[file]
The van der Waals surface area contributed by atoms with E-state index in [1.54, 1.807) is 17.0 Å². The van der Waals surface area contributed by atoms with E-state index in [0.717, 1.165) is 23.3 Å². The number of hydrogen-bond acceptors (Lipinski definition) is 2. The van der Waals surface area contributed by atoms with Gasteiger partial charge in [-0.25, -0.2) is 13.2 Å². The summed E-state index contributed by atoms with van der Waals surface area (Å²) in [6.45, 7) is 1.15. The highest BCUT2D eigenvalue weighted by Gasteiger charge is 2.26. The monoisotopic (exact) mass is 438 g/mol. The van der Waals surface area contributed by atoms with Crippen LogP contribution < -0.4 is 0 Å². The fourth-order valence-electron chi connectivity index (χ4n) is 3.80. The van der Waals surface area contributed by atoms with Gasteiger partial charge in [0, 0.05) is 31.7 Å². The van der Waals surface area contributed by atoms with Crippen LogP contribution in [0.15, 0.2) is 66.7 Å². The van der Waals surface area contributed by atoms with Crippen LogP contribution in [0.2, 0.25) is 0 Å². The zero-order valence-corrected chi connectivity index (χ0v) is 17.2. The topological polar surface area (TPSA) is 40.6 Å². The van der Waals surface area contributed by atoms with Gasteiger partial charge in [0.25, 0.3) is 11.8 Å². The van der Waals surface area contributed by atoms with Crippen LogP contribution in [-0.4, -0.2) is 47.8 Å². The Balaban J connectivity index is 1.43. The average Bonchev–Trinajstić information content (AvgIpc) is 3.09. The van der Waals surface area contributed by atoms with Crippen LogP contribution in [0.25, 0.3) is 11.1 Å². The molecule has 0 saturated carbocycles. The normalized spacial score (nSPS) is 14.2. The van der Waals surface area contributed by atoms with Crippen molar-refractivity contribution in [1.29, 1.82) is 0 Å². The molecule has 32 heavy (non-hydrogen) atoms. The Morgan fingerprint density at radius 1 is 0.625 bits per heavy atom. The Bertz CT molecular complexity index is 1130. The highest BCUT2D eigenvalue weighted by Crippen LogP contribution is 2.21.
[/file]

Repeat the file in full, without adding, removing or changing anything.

The van der Waals surface area contributed by atoms with E-state index in [1.54, 1.807) is 17.0 Å². The van der Waals surface area contributed by atoms with E-state index in [0.717, 1.165) is 23.3 Å². The number of hydrogen-bond acceptors (Lipinski definition) is 2. The van der Waals surface area contributed by atoms with Gasteiger partial charge in [-0.25, -0.2) is 13.2 Å². The summed E-state index contributed by atoms with van der Waals surface area (Å²) in [6.45, 7) is 1.15. The highest BCUT2D eigenvalue weighted by Gasteiger charge is 2.26. The monoisotopic (exact) mass is 438 g/mol. The van der Waals surface area contributed by atoms with Crippen LogP contribution < -0.4 is 0 Å². The fourth-order valence-electron chi connectivity index (χ4n) is 3.80. The van der Waals surface area contributed by atoms with Gasteiger partial charge in [0, 0.05) is 31.7 Å². The van der Waals surface area contributed by atoms with Crippen LogP contribution in [0.15, 0.2) is 66.7 Å². The van der Waals surface area contributed by atoms with Crippen LogP contribution in [0.2, 0.25) is 0 Å². The zero-order valence-corrected chi connectivity index (χ0v) is 17.2. The topological polar surface area (TPSA) is 40.6 Å². The van der Waals surface area contributed by atoms with Gasteiger partial charge in [0.25, 0.3) is 11.8 Å². The van der Waals surface area contributed by atoms with Crippen LogP contribution in [-0.4, -0.2) is 47.8 Å². The Balaban J connectivity index is 1.43. The average Bonchev–Trinajstić information content (AvgIpc) is 3.09. The van der Waals surface area contributed by atoms with Crippen LogP contribution in [0.25, 0.3) is 11.1 Å². The molecule has 0 saturated carbocycles. The normalized spacial score (nSPS) is 14.2. The van der Waals surface area contributed by atoms with Crippen molar-refractivity contribution in [1.29, 1.82) is 0 Å². The molecule has 32 heavy (non-hydrogen) atoms. The Morgan fingerprint density at radius 1 is 0.625 bits per heavy atom. The Bertz CT molecular complexity index is 1130. The highest BCUT2D eigenvalue weighted by Crippen LogP contribution is 2.21.